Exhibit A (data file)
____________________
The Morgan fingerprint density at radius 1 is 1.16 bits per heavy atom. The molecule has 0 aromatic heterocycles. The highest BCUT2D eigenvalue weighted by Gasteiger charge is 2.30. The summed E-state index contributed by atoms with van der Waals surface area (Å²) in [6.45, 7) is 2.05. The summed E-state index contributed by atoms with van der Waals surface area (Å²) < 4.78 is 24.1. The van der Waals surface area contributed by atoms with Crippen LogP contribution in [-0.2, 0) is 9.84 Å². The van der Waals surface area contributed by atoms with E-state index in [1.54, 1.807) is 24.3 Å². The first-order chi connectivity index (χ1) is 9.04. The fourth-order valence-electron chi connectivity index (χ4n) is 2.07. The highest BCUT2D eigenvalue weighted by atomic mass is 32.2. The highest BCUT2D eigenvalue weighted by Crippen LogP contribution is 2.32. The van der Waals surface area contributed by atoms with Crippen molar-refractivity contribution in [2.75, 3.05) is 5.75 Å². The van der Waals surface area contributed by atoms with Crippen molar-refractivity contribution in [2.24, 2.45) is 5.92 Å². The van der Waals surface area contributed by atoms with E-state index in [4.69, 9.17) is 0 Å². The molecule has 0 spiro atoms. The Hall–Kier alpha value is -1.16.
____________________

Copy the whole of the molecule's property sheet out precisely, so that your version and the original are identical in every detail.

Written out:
The Morgan fingerprint density at radius 1 is 1.16 bits per heavy atom. The molecule has 0 aromatic heterocycles. The highest BCUT2D eigenvalue weighted by Gasteiger charge is 2.30. The summed E-state index contributed by atoms with van der Waals surface area (Å²) in [6.45, 7) is 2.05. The summed E-state index contributed by atoms with van der Waals surface area (Å²) < 4.78 is 24.1. The van der Waals surface area contributed by atoms with Crippen LogP contribution in [-0.2, 0) is 9.84 Å². The van der Waals surface area contributed by atoms with E-state index in [1.54, 1.807) is 24.3 Å². The first-order chi connectivity index (χ1) is 9.04. The fourth-order valence-electron chi connectivity index (χ4n) is 2.07. The highest BCUT2D eigenvalue weighted by atomic mass is 32.2. The highest BCUT2D eigenvalue weighted by Crippen LogP contribution is 2.32. The van der Waals surface area contributed by atoms with Crippen molar-refractivity contribution in [2.75, 3.05) is 5.75 Å². The van der Waals surface area contributed by atoms with Crippen molar-refractivity contribution in [2.24, 2.45) is 5.92 Å². The van der Waals surface area contributed by atoms with E-state index in [4.69, 9.17) is 0 Å². The molecule has 0 spiro atoms. The Hall–Kier alpha value is -1.16.